Hitler was furious, with impassioned speech he argued that Germany should be whole again, that he only sought to establish a truly pan-Germanic state. Having annexed Austria, he needed only consolidate the Sudetenland to accomplish this lofty goal. But the allies were unmoved. After some hours of talks, Secretary Hull turned to the Fuhrer and asked him about the treatment of Jews in Germany. Certainly, Hitler had argued that a pan-Germanic state was his only goal, but would there be room for Jews in that state? Hitler’s eyes widened for a very brief moment of shock before his countenance returned to the practiced and artful expression of a master of political theatre. The Jews of Germany were happy and well treated, he assured Hull, and would continue to be. His country was merely concerned about its security from certain plotting bankers. His people had overreacted with riots and anti-Semitic violence. Soon calm would prevail and life would return to normal. Unreassured, Hull pressed still harder the position of the United States and its allies that they would apply sanctions and, if necessary, the ravages of war before they would see the Sudetenland fall into German hands. Hitler left the conference in frustration. Ultimately, the conference ended in failure with only the promise that another conference would be arranged the following year.
Mere months later, Hitler began to muster his troops along the border with Czechoslovakia. Terrified at the prospect of a war for which Germany was unprepared, and which would certainly cost the lives of so many brave German soldiers, General Hans Oster and his allies in the military sent their best troops to storm the Reich Chancellery. In the ensuing running firefight, Hitler was killed. The coup drove the Nazi’s from power. Elections held later that year brought a government led by opposition leader Kurt Shumaker that sought to heal the nation from the extremism that had recently plagued its streets. Cowed by the allies stern response to German imperial ambitions, Mussolini and Stalin charted more cautious and reserved courses for Italian and Soviet foreign policies. The Japanese Empire, too, took notice and curtailed its aggressive actions in Asia, the Navy and civilian authorities having cause to restrain the power of the Army. A new age of peace and prosperity reigned over the world in the decade that followed…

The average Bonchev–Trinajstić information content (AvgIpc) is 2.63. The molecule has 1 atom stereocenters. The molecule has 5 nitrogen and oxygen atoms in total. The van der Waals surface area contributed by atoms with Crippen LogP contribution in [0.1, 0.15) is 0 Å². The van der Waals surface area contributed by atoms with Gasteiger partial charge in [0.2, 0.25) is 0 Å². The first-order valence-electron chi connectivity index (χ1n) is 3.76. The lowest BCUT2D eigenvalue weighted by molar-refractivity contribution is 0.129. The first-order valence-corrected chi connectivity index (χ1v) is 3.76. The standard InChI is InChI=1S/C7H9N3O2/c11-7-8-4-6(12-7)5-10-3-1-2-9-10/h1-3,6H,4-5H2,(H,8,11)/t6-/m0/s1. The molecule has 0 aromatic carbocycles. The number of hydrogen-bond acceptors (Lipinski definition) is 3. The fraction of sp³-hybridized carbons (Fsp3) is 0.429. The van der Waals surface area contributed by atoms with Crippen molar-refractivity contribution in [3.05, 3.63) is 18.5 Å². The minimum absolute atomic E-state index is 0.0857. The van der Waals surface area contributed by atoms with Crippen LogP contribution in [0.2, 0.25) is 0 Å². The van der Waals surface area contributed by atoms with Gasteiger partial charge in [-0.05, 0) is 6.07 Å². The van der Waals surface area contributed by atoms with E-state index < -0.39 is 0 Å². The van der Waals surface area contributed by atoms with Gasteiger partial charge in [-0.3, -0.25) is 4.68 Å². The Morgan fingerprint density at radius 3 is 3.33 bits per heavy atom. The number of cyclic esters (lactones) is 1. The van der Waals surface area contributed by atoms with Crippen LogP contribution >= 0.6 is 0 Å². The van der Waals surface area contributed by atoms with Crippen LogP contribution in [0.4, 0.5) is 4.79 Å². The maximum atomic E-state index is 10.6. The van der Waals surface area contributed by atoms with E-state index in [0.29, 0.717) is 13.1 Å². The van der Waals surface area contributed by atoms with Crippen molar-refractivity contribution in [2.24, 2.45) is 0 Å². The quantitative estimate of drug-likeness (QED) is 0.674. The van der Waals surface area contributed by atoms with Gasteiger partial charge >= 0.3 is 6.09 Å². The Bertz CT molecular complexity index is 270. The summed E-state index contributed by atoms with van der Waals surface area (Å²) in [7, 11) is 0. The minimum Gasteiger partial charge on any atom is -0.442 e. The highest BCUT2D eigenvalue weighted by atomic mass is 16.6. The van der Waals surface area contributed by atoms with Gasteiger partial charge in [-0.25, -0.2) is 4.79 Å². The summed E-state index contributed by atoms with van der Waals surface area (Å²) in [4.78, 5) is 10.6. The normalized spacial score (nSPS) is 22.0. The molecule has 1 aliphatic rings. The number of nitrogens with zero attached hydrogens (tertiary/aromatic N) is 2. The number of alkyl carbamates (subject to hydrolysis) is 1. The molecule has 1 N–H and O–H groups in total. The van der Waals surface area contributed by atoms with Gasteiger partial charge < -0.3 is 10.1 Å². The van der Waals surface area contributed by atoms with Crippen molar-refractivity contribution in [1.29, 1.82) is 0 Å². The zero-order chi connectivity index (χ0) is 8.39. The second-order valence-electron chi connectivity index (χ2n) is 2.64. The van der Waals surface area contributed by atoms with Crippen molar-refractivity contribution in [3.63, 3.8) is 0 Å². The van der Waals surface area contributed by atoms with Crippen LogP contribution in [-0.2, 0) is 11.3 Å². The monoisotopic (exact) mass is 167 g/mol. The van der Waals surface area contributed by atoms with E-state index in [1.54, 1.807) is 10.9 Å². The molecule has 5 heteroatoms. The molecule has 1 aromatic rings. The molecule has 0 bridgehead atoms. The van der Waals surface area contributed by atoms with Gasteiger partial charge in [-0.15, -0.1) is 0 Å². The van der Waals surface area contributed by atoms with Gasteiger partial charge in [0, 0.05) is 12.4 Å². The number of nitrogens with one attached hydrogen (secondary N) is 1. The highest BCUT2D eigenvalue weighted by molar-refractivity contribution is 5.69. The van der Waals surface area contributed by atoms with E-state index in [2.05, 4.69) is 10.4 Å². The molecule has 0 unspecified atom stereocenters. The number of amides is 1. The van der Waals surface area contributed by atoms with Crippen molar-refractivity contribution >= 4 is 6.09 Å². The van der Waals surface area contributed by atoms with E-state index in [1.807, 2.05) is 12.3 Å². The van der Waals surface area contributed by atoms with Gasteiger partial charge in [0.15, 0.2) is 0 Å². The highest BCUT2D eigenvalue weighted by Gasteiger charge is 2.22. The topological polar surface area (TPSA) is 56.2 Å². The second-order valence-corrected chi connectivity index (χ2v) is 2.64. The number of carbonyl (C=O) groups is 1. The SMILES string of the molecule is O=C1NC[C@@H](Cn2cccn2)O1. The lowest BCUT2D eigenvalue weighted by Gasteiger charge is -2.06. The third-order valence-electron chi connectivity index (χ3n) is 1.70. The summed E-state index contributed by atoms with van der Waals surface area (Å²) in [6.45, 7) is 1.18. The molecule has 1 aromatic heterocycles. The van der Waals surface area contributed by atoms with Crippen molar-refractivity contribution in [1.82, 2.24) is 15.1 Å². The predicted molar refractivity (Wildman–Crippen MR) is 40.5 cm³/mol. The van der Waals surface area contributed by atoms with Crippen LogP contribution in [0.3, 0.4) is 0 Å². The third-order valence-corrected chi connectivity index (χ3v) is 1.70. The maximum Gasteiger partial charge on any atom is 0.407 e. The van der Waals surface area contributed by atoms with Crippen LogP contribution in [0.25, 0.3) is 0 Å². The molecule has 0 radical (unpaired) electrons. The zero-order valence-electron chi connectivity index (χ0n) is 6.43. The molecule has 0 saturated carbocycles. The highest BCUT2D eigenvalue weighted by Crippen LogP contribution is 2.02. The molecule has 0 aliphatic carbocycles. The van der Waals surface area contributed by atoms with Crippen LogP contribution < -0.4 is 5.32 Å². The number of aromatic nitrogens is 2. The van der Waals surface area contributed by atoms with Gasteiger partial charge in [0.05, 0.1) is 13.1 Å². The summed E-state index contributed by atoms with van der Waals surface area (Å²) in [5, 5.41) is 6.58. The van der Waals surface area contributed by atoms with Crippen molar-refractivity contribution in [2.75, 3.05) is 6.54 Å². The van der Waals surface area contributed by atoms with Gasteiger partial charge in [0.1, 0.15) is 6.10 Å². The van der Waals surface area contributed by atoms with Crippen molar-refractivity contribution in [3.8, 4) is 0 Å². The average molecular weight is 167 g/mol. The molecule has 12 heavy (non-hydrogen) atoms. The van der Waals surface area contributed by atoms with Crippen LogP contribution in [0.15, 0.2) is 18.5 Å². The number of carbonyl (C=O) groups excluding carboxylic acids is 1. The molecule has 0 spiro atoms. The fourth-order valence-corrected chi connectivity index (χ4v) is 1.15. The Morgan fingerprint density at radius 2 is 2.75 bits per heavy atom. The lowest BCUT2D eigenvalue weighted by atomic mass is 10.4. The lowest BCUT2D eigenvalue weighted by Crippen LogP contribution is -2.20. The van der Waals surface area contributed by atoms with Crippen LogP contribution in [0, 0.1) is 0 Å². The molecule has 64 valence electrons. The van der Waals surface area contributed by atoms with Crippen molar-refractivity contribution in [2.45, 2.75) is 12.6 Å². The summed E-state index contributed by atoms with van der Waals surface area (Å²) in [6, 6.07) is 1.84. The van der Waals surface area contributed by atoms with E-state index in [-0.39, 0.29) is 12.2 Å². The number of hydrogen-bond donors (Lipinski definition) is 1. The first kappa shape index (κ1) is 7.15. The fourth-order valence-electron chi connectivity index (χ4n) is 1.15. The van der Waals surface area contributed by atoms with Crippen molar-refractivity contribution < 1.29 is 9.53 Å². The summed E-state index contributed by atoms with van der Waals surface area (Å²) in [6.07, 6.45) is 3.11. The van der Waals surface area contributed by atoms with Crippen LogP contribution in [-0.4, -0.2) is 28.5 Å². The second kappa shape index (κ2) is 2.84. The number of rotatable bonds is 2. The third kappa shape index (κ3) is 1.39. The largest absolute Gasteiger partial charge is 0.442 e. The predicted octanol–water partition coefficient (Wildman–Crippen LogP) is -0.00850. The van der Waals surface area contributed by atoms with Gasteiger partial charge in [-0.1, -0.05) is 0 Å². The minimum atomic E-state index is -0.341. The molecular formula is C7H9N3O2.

It is a wonderful story, but alas, it is mere fiction and speculation. The United States did not officially participate at the Munich Conference, and Chamberlain’s appeasement policy won out. Czechoslovakia fell to the Nazi’s and, eleven months later, Germany would invade Poland and set Europe ablaze with war, a war that eventually came very near to the shores of America itself. For years Jews smuggled stories out of Nazi occupied Europe of horrific atrocities, but these were largely ignored. In 1945 the truth proved even more unimaginably gruesome. The Jewish people gained a new motto from the great catastrophe of the Holocaust: Never Again.
So our story unfolds once more, not mere fiction or speculation now, but reality. The times are different, the names have changed, but the political theatre is as lively as ever. The leader of the State of Israel, among America’s closest allies, addressed the United States Congress. He warned them of the consequences of appeasement, of the very real threat, not only to Jews, but to American interests abroad and to America itself. The question is, will his words fall on deaf ears? Or will America this time chart the more enlightened course of preventing the war before it is forced upon us?